How to Clean Baked on Stains in a Self Cleaning Oven

Self-cleaning ovens have a specialized feature that uses high heat to remove grime and built up food spills. Although it sounds like a relatively hands-off process, you must properly prepare your oven before using the self-cleaning feature. If not, your baked-on stains will remain and you could damage parts of your oven. Your oven may not be able to handle all stubborn baked-on stains, so you may still have to manually remove those afterwards.

Step 1

Add 4 tablespoons of baking soda into 1/2 cup hot water and mix them until it forms a thick paste. Stir in an extra 2 tablespoons of baking soda if the mixture is too thin. Smooth the paste onto any baked-on stains and let it soak into the stains for at least 15 minutes.

Step 2

Use a scrub brush or pad to forcefully rub the paste until the baked-on particles start to loosen and come off. Soak a sponge in warm water, then wipe it across the areas to get rid of any of the paste that remains so the oven doesn't smoke during the self-cleaning cycle.

Step 3

Slide your oven racks out and remove them from the oven or else they could become discolored during the self-cleaning. Set your oven to the self-cleaning cycle and let it run for the length of time specified for your particular model.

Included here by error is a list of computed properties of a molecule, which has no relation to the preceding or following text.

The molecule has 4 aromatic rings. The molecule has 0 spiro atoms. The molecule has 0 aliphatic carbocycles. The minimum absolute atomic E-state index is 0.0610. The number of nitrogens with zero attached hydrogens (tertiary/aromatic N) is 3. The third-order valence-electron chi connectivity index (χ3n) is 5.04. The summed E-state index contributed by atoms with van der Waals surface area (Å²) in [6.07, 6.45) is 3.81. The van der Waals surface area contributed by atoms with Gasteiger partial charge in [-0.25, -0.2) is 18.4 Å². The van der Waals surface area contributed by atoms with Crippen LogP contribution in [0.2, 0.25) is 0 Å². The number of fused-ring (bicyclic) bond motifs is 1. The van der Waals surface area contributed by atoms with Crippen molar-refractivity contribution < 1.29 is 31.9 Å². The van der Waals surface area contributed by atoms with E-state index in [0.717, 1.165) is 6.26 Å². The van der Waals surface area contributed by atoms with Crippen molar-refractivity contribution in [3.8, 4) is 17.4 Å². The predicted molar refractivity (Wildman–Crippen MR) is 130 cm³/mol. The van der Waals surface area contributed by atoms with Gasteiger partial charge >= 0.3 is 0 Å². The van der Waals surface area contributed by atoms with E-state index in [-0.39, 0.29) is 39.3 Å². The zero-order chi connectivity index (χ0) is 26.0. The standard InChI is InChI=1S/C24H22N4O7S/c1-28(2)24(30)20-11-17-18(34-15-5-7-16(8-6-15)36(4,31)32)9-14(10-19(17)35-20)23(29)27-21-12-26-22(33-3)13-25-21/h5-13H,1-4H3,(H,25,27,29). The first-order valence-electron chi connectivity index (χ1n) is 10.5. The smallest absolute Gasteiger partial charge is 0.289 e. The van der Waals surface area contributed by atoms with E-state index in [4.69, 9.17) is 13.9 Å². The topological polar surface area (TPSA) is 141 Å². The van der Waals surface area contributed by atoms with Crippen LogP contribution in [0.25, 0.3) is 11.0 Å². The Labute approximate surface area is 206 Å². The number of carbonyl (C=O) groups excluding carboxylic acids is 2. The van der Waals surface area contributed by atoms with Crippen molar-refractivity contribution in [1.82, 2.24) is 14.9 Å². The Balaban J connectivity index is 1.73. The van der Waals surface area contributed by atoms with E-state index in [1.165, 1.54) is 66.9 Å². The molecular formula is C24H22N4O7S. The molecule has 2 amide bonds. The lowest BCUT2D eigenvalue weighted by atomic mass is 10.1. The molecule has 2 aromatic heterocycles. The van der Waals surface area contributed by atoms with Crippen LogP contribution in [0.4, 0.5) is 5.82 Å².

Step 4

Apply additional baking soda paste to the oven racks and scrub away any burnt food stains while the oven is self-cleaning. Rinse them thoroughly and set them aside until the oven is finished cleaning.

Step 5

Wait until your oven is completely cooled down after it is done self-cleaning. Soak a sponge in warm water and use it to remove the loose ash from the heated baked-on stains.

Step 6

Slide the cleaned oven racks back into place. Wait until your oven is thoroughly cooled and dried before using it again.

Allison Boelcke

Allison Boelcke graduated from Indiana University with a bachelor's in English and a minor in psychology. She worked in print journalism for three years before deciding to pursue Internet writing. She is now a contributing web writer for Demand Studios and Conjecture Corporation.